The 1996 Ebonics controversy: Is AAVE an independent ‘language’, or a ‘dialect’ of English ? … The 1996 Ebonics controversy: Is AAVE an independent ‘language’, or a ‘dialect’ of English ? …
The initial OSB Task Force resolution (Dec. 1996) argued that Ebonics was a separate language from English, genetically derived from West African and Niger-Congo languages (little support in the academic world) and that African-Americans should be given ‘bilingual education’ monies. In January 1997, after a flood of critical commentaries, the OSB modified the resolution, claiming that Ebonics was a variety of English, but one with significant historical influences from African languages (‘creole’ origins of AAVE, academic support). The original claim was not altered, namely that Ebonics should be recognized as a legitimate medium and that resources should be allocated for preparing teachers and materials to that end. In May 1997, the OSB Task Force submitted a final report, in which the term ‘Ebonics’ no longer figured. It only stated that special efforts and resources should be devoted in order to improve the “English language skills” of African-American students. The OSB resolution aimed at obtaining valued symbolic status for a stigmatized variety of American English: change the definition of a ‘legitimate language’, add value to Ebonics by providing special training for teachers and credentials for those so trained and certified, provide money for special curricular materials. The effort to ‘upgrade’ Ebonics (e.g. by claiming status as a separate language) has to be seen in the light of a hierarchy of ‘school worthiness’: Standard Language > Other (foreign) Language > Other (American) dialect One idea behind the proposal is that by making African-Americans more linguistically confident (because their variety is officially recognised, because it has printed school materials) the inhibitions to speak and write in Standard English as part of the classroom experience would dissolve.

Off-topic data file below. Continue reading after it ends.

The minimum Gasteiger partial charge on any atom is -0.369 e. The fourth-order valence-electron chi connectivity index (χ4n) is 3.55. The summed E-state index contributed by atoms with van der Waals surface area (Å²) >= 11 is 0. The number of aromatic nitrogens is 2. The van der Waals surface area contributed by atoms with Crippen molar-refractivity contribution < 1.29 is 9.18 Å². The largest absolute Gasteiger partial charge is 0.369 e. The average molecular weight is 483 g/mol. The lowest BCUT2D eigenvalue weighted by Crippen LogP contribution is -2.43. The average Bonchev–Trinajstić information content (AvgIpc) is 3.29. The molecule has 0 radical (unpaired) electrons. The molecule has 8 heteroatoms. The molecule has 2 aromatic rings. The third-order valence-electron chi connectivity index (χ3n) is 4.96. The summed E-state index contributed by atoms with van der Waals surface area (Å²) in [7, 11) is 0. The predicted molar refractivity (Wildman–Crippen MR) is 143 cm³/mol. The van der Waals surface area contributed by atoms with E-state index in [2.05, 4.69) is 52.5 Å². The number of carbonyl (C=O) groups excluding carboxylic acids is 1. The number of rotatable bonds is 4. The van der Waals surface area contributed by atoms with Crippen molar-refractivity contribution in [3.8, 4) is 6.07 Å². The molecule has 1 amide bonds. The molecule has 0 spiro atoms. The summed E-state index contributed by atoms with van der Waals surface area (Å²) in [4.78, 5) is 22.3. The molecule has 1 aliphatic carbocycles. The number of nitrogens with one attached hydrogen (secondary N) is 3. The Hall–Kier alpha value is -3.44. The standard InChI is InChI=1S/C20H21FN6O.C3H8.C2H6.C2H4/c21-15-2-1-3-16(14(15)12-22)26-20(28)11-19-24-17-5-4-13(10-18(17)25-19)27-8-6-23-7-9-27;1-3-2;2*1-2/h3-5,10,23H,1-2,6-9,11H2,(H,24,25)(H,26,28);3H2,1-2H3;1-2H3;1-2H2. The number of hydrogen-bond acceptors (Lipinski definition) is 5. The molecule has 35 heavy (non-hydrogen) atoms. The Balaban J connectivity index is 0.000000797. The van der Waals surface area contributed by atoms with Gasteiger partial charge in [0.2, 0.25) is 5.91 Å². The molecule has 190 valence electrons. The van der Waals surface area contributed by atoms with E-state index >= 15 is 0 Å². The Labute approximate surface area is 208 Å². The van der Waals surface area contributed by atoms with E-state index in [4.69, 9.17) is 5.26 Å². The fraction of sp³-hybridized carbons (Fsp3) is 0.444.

Basil Bernstein and the Oakland Board of Education reached comparable conclusions concerning working-class pupils’ / African-American pupils’ achievements in language-related tests and subjects: the reason for their educational failures is ‘linguistic’. However, they recommended diametrically opposed courses of action: while the former advocated the acquisition of an elaborated code for children from working-class families, the latter opted for imparting educational knowledge via the vernacular. Is Bernstein’s notion of ‘code’ comparable to the sociolinguistic concept of ‘dialect’ ? Does African-American English have an elaborated code ? In a ‘Gramscian’ fashion, some (African- Americans) saw the proposal to teach African Americans via their own dialect as a way of excluding them from education and from power.
In the 1970s we did sociolinguistic fieldwork in Belfast amongst working-class Protestants and Catholics. We found that the more a speaker was integrated in a close- knit network, the less he/she will produce middle-class forms of speech; they retain their vernacular speech and are more conservative. Speakers belonging to loose-knit networks, who are thus not central members of the group, and who contract a larger number of weak links with other groups, were found to be linguistic innovators: i.e. linguistic changes spread when interpersonal contacts are weak, involving strangers or mere acquaintances. Does the Milroys’ social network theory not lend support to my own code theory?! The closer the network, the fewer the outward links, the more ‘working-class’ the speech habits. Thus, central members of working-class communities will hardly ever need to have recourse to ‘elaborated codes’, since the ‘restricted code’ does a perfect job for their day- to-day communicational purposes…